The lifetime honor was presented to Ashikaga by writer/director/producer Thomas Schlamme, (The West Wing, Sports Night, The Americans), who asked West Wing creator Aaron Sorkin for a quote about the editor. Sorkin quipped, “When I found out Janet got her start in adult films, I was thrilled, though I was a little disappointed when I learned she got her start as an editor.”

On a more serious note, Schlamme said, “I’ve always believed in the theory that there are three stories that we tell: the one that we write, the one that we shoot, and the one that is cut. I speak on behalf of the many, many writers, directors and producers that have had the good fortune of working with her, to say how lucky we all are that the last filmmaker to handle our stories was Janet.”

Sharing a bit about her background, Ashikaga credited her dysfunctional family for putting her on a “fast track to failure,” although they did one thing right. “They bought a television,” revealed Ashikaga. “I watched everything… Over the years I fell in love with the idea of visual storytelling and discovered editing, my dream job. Here I am today.”

With three Oscar wins for editing of Raging Bull, The Aviator and The Departed, as well as four Oscar nominations and various other honors, Schoonmaker originally planned a career in the foreign service until Scorsese “started teaching me how to edit.” Her impressive credit list includes this year’s Silence, Hugo, Gangs of New York, Goodfellas, Woodstock, and many more.

Ben Sozanski, Maya Mumma and Bret Granato
Ben Sozanski, Maya Mumma and Bret Granato

Producer/director Martin Scorsese, who collaborated with Schoonmaker over the course of 53 years and 23 films, was on hand to present the award to her. He commented, “I like editing the most of the filmmaking process. I lot of that has to do with spending time with Thelma. When we make a picture we live immersed in the film’s universe. Sometimes it’s not a pleasant place to be. Each film really becomes a lifetime and each film becomes a great adventure. We share that adventure together. So we spend many lifetimes together.”

Schoonmaker reinforced the relationship that Scorsese shared saying, “This award belongs as much to Marty as to me. We cut all his films together.” In expressing her appreciation for editors and their craft she expressed the desire to “cut up all the luck I have had and put it in little packages on your tables.”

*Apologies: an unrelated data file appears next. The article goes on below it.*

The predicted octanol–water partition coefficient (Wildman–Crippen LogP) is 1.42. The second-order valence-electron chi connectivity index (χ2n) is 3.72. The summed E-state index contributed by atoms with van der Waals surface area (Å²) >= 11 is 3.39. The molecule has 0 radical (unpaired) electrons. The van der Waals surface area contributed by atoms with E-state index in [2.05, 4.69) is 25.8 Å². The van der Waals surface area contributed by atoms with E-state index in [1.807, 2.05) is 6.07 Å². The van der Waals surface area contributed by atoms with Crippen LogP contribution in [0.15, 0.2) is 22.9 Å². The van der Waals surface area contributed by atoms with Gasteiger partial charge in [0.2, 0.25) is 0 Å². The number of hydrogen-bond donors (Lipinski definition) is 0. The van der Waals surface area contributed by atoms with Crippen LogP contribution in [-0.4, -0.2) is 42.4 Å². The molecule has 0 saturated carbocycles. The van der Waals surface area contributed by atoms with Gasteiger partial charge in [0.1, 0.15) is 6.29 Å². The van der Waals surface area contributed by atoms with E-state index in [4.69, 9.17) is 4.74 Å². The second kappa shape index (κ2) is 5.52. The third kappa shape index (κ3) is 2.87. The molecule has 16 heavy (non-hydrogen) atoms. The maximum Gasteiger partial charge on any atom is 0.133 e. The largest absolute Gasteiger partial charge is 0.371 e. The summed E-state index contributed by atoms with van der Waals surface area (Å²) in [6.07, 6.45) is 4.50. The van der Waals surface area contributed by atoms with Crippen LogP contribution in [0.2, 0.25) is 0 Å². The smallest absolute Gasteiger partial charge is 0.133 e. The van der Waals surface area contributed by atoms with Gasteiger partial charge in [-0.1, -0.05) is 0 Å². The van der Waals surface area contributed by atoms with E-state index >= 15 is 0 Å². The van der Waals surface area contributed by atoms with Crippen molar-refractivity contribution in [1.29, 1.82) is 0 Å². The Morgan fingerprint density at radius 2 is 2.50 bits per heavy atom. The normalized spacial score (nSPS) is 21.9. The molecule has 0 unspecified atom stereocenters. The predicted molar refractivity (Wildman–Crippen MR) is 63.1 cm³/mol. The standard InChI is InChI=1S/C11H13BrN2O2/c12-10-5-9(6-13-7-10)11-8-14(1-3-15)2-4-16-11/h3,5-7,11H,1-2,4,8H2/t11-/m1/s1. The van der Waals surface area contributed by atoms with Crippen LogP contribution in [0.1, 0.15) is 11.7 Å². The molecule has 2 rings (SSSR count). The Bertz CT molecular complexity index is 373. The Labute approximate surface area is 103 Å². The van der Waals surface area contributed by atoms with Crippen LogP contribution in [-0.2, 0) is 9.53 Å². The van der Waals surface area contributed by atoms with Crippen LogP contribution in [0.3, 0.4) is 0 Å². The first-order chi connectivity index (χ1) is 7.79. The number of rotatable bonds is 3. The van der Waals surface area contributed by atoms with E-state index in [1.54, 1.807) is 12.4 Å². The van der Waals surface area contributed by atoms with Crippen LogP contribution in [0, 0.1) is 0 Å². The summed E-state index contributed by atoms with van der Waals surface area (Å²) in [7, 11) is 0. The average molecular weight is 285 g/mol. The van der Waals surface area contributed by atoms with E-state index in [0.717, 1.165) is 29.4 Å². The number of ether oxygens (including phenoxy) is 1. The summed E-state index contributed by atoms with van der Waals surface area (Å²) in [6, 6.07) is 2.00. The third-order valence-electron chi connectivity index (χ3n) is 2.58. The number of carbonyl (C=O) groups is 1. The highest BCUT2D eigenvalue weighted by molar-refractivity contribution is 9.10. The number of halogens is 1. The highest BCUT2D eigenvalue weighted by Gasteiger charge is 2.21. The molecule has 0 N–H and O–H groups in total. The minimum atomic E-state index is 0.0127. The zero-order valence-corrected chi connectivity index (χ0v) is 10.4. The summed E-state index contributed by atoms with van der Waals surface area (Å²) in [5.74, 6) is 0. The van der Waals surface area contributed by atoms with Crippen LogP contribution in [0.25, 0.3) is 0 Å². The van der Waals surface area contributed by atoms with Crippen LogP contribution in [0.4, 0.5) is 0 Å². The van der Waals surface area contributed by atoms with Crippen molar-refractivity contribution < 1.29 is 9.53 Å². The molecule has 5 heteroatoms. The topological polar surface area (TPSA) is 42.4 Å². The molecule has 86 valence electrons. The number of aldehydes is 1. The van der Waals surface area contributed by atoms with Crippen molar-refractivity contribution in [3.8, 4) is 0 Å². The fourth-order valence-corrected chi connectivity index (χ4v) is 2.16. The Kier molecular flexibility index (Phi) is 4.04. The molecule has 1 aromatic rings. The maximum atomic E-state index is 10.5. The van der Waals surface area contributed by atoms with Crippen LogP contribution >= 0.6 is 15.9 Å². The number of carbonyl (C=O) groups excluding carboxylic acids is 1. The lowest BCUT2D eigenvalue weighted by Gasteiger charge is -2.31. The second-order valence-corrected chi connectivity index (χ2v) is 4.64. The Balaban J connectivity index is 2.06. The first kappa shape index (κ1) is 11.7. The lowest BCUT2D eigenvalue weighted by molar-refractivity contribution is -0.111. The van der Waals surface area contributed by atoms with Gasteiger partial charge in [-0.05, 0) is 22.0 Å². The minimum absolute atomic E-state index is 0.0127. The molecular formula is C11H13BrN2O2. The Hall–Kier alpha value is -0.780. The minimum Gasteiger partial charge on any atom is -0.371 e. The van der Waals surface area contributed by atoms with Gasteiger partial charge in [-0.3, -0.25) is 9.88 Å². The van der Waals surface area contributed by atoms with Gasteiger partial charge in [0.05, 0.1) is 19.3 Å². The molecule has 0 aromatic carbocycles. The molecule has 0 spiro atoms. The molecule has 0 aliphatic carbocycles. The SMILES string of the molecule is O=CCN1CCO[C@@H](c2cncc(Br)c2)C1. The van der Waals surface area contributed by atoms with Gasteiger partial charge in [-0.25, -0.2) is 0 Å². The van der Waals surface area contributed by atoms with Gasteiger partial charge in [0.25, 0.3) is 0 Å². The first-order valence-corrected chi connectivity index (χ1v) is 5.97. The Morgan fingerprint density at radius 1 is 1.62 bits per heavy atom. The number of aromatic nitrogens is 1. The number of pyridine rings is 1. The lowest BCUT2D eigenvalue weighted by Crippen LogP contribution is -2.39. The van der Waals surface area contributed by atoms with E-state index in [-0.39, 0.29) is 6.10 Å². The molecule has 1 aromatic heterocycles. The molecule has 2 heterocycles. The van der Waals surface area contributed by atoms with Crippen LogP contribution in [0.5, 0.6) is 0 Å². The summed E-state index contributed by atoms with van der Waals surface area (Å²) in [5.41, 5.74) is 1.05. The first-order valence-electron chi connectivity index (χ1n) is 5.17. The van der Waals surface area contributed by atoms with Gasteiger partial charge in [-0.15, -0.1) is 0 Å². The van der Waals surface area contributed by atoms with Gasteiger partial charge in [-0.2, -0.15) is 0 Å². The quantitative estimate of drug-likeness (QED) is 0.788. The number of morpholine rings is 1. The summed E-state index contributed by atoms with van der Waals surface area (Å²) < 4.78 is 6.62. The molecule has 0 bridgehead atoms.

Lori Coleman, ACE, Diana Friedberg, ACE and William Gordean, ACE received ACE’s Heritage Award for founding and guiding the ACE Internship Program with its goal of developing the next generation of editors.

Oscar nominated director of “Arrival,” Denis Villeneuve presented the Student Editing award honor to Tommy Wakefield of University of North Carolina, School of the Arts who beat out competitors from film schools and universities around the country. 

ACE executive director, Jenni McCormack produced the show. Among the evening’s presenters were editors Brandi Bradburn, ACE (This Is Us), Chris Cooke, ACE (Speechless) and Tom Wilson, ACE (Mad Men); actors Mason Cook (Speechless), Letoya Luckett (Rosewood), Chrissy Metz (This Is Us), Trevante Rhodes (Moonlight), Rich Sommer (Mad Men), Nondumiso Tembe (True Blood, Six), Mykelti Williamson (Fences) and Saniyya Sidney Williamson (Fences); and actor/director Tim Matheson (Killing Reagan).

A full list of winners follows:




Joe Walker, ACE



La La Land

Tom Cross, ACE




Fabienne Rawley & Jeremy Milton


O.J.: Made in America

Bret Granato, Maya Mumma & Ben Sozanski



Everything Is Copy – Nora Ephron: Scripted & Unscripted

Bob Eisenhardt, ACE



Veep: “Morning After”

Steven Rasch, ACE



This is Us: “Pilot”

David L. Bertman, ACE



Game of Thrones: “Battle of the Bastards”

Tim Porter, ACE



All the Way

Carol Littleton, ACE



Anthony Bourdain: Parts Unknown: “Senegal”

Mustafa Bhagat



Tommy Wakefield  – University of North Carolina, School of the Arts